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Pension funding options

At the end of this unit, candidates should be able to demonstrate an understanding of the:
• main tax and legal frameworks that govern the accumulation phase of building up retirement benefits
under registered pension schemes;
• features of defined contribution and defined benefit pensions;
• choices faced by early leavers and use of transfer value analysis;
• State retirement benefits available, including contracting out of the State Second Pension.

Summary of learning outcomes


1. Understand the HM Revenue and Customs (HMRC) tax regime for pensions with particular reference to
the accumulation of retirement funds;
2. Understand the State retirement benefits available, including contracting out of the State Second Pension;
3. Understand the legal framework for pensions;
4. Understand the features of defined contribution pension schemes;
5. Understand the features of defined benefit pension schemes;
6. Understand the choices faced by early leavers and the use of transfer value analysis;
7. Understand key issues in pension accumulation.

Important notes
• This syllabus will be examined in the October 2011 and April 2012 sessions. Candidates will be
examined on the basis of English law and practice in the tax year 2011/2012 unless otherwise stated.
• The general rule is that the exams are based on the English legislative position three months before the
date of the exams.
• Candidates should refer to the CII update website www.cii.co.uk/updates for the latest information on
changes to law and practice and when they will be examined.

2011/2012 J04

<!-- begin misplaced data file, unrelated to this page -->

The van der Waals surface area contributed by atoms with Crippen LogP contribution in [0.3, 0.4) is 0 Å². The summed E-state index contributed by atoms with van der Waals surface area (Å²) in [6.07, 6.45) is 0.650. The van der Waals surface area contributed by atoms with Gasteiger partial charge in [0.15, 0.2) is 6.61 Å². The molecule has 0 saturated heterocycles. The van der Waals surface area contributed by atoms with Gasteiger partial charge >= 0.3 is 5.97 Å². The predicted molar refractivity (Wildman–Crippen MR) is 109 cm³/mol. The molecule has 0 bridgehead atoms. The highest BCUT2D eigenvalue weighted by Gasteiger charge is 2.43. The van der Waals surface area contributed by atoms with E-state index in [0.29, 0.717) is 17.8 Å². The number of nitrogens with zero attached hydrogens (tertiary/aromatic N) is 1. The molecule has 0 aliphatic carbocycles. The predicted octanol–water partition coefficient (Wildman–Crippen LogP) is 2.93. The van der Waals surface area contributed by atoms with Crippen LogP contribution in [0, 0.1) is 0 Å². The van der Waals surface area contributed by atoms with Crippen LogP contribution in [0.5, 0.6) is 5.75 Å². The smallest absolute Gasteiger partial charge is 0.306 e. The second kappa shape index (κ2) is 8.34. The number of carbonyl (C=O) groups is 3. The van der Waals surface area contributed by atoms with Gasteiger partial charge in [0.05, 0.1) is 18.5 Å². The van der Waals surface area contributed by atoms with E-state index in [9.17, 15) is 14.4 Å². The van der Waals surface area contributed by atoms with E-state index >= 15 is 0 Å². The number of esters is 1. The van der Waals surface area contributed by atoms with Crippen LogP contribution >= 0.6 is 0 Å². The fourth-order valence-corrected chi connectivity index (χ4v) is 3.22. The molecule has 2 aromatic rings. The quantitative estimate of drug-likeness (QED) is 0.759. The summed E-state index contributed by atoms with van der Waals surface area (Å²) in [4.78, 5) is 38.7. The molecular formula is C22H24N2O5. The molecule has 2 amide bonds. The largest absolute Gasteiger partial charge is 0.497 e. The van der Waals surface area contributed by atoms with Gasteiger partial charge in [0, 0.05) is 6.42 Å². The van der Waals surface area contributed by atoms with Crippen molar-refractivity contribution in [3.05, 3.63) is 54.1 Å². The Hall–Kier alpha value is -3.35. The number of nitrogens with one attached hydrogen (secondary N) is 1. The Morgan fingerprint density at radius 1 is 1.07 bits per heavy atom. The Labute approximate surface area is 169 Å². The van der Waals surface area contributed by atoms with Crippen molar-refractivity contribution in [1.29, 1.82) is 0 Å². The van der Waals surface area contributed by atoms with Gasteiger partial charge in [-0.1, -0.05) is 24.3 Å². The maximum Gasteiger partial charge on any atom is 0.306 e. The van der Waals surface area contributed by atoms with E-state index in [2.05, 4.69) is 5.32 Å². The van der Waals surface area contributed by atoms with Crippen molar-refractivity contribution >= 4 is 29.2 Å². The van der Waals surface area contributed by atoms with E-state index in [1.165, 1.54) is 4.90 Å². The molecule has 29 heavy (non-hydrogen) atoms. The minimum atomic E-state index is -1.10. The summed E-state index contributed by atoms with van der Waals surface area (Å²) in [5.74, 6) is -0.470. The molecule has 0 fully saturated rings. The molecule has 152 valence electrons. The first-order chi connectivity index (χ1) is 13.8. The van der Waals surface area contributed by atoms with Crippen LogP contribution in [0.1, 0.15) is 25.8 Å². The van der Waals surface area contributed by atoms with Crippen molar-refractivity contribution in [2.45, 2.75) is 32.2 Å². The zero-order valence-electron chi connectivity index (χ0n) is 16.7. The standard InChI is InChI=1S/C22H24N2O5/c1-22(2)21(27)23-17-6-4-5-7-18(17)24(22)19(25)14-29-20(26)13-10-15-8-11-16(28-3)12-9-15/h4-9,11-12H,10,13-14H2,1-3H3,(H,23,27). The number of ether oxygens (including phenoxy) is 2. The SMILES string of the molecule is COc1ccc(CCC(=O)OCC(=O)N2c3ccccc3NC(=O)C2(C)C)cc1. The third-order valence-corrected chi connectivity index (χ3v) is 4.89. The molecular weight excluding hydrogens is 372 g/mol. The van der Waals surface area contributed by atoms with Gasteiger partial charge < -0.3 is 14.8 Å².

© The Chartered Insurance Institute 2011
1. Understand the HM Revenue and 3.7 Financial Services & Markets Act (2000) and the
role of the Financial Services Authority in regulating
Customs (HMRC) tax regime for pension advice.
pensions with particular reference to
the accumulation of retirement funds 4. Understand the features of defined
1.1 Criteria for scheme registration; contribution pension arrangements
1.2 Eligibility for tax relief on contributions to a 4.1 The levels and structures for contributions,
registered pension scheme; including workplace pension arrangements;
1.3 Lifetime and annual allowances, including 4.2 Investment strategies including life-styling and
transitional reliefs and valuation factors; target date funds;
1.4 Pension commencement Lump sum limits; 4.3 Self investment options and restrictions;
1.5 Normal minimum pension age and concessions; 4.4 The structure of benefits available on death,
ill health and retirement;
1.6 Benefit crystallisation events including valuation;
4.5 Statutory money purchase illustrations.
1.7 Lifetime allowance charge and annual allowance
charge;
5. Understand the features of defined
1.8 Benefits payable on death before crystallisation;
benefit pension schemes
1.9 The tax treatment of pension funds and benefits
including sanctions. 5.1 The structure of benefits available on death,
ill health and retirement;

2. Understand the State retirement 5.2 Topping up defined benefit schemes – employer
contributions and members’ voluntary
benefits available, including contributions;
contracting out of the State Second
5.3 Variations on defined benefit schemes – final salary,
Pension defined cash, career average, hybrid and integrated